Based on recent guidance from the Centers for Medicare and Medicaid Services (“CMS”), a long-standing controversy regarding whether federal administrative law judges have jurisdiction over final determinations by Quality Improvement Organizations (“QIO”) appears to have been resolved. Based on an August 2009 policy memorandum from CMS Region V, which has recently been adopted by other regions, including Region IX, it appears that healthcare providers may seek administrative review of adverse QIO determinations.
The controversy arose from conflicting legal authority in the Medicare regulations. Certain provisions provided beneficiaries who were dissatisfied with a QIO determination the right to appeal to an administrative law judge. This same right, however, did not appear to apply to healthcare providers who were limited to contesting an adverse determination by a QIO, by submitting a request for reconsideration with the QIO who had made the adverse determination in the first place. See 42 CFR §478.15.
When the QIO denied the reconsideration request, which was almost always the case, the provider’s right to further appeal terminated. This meant that the provider had no right to appeal an adverse QIO determination, such as one affecting the medical necessity of a procedure or reducing the amount of reimbursement pursuant to a DRG, to a higher and more independent level of review.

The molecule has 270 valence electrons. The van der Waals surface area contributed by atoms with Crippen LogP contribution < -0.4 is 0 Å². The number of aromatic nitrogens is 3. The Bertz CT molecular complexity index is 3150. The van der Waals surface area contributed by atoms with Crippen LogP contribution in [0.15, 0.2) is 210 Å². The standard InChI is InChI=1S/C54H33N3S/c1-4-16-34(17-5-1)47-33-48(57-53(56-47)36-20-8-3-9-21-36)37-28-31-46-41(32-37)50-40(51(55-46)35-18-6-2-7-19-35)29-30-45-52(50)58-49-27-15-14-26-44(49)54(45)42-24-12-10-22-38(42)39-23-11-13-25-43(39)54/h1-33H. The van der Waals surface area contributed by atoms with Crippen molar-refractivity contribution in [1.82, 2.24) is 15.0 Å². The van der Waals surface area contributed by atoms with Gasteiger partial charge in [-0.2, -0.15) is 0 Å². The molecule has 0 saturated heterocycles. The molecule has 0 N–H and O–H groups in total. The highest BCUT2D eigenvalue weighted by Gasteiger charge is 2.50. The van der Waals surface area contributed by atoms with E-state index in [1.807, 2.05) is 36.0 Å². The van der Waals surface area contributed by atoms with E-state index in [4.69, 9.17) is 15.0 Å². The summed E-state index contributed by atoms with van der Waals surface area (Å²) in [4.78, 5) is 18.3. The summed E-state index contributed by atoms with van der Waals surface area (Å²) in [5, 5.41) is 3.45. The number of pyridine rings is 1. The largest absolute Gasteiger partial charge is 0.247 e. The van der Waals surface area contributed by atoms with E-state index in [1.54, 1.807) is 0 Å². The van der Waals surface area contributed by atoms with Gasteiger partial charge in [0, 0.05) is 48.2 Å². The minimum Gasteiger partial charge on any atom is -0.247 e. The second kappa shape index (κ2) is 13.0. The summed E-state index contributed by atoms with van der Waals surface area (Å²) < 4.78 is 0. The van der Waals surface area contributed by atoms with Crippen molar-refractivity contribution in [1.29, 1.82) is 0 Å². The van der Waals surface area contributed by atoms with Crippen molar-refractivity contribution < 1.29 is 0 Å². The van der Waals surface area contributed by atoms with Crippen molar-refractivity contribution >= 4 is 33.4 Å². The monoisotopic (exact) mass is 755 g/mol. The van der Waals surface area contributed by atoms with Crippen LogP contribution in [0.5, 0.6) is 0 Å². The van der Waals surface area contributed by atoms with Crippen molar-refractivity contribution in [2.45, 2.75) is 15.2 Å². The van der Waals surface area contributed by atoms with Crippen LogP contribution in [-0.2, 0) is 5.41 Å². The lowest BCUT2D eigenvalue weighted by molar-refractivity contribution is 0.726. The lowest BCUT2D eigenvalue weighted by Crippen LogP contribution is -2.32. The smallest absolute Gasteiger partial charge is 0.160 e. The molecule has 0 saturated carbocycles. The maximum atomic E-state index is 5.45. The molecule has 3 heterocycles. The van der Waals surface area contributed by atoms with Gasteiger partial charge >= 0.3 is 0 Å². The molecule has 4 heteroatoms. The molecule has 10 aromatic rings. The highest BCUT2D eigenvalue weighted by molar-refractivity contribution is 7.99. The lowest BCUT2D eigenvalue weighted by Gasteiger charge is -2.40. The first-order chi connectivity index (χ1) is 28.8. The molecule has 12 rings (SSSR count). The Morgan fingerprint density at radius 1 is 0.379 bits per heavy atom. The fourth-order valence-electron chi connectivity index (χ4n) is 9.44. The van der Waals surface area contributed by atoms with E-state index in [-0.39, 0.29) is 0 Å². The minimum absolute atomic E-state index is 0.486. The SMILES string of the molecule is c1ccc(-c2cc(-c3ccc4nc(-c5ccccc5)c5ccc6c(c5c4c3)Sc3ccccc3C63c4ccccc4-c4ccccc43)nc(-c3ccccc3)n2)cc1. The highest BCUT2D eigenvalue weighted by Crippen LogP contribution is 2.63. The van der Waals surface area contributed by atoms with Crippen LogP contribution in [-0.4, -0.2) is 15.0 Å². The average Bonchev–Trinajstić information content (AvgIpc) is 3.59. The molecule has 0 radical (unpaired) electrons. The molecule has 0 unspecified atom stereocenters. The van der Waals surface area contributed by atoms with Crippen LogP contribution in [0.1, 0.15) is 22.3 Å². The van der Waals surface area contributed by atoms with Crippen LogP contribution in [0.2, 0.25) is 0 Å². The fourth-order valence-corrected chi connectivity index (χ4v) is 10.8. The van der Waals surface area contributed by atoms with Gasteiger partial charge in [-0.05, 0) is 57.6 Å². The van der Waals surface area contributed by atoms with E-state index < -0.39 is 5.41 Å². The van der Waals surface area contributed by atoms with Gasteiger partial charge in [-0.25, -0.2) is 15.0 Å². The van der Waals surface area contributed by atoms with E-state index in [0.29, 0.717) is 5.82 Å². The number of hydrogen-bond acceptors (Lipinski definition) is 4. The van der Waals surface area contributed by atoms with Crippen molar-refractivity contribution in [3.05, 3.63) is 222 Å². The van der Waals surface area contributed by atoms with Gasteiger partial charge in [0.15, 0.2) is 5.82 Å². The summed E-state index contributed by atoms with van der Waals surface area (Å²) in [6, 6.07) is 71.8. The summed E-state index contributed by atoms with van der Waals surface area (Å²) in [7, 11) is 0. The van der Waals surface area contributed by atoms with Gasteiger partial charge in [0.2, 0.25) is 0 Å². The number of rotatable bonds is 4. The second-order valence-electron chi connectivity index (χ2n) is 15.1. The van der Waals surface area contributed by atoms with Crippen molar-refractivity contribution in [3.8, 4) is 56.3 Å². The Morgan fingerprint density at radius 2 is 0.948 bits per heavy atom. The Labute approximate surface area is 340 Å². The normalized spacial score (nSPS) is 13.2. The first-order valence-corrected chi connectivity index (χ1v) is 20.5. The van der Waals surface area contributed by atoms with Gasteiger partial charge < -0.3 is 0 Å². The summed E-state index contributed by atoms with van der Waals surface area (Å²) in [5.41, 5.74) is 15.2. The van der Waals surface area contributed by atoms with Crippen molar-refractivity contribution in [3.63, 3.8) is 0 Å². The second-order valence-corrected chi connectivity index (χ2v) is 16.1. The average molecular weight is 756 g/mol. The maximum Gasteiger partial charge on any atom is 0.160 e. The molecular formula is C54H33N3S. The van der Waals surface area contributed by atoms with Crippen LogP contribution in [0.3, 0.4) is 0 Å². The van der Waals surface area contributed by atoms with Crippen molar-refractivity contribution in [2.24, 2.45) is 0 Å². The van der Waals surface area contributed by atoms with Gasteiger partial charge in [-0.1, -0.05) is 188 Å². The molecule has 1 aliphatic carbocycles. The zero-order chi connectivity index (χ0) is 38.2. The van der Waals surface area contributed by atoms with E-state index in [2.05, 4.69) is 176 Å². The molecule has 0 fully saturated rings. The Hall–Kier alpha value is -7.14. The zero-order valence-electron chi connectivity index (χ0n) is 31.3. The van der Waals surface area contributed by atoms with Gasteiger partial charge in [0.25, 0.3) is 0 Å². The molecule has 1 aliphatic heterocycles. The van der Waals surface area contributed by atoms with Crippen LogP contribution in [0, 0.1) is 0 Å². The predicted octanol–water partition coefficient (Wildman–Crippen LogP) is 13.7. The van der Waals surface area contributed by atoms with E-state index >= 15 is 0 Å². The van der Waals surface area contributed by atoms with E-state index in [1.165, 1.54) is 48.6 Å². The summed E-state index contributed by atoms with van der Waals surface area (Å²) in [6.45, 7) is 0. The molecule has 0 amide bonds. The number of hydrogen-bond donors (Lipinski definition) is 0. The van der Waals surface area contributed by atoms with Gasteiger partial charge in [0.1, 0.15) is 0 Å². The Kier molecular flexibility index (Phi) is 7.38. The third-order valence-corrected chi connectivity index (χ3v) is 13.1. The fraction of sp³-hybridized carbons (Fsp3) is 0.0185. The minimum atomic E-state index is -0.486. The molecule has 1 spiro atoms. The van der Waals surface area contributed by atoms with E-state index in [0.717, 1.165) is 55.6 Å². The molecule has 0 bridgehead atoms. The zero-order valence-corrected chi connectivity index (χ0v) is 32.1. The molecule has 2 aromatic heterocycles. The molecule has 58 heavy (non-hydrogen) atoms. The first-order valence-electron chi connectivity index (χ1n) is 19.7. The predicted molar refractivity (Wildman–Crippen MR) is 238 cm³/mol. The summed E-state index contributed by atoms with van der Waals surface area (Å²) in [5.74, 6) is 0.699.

In analyzing what now appears to be the newly-broadened scope of ALJ review in its policy memo, CMS referenced more recent regulations which became final in 2005, giving the ALJ the right to review “all the issues brought out in the initial determination, redetermination, or reconsideration that were not decided entirely in the party’s favor.” See C.F.R. §405.1032. Coupling this provision with congressional intent stated in the preamble to the regulations1, CMS Region V determined that Providers may appeal adverse QIO determinations to federal administrative law judges.
While it remains to be seen whether all CMS Regions will ultimately adopt Region V’s policy broadening provider appeal rights, as Region IX has, providers should keep this recent development in mind, when evaluating their options to challenge adverse QIO determinations.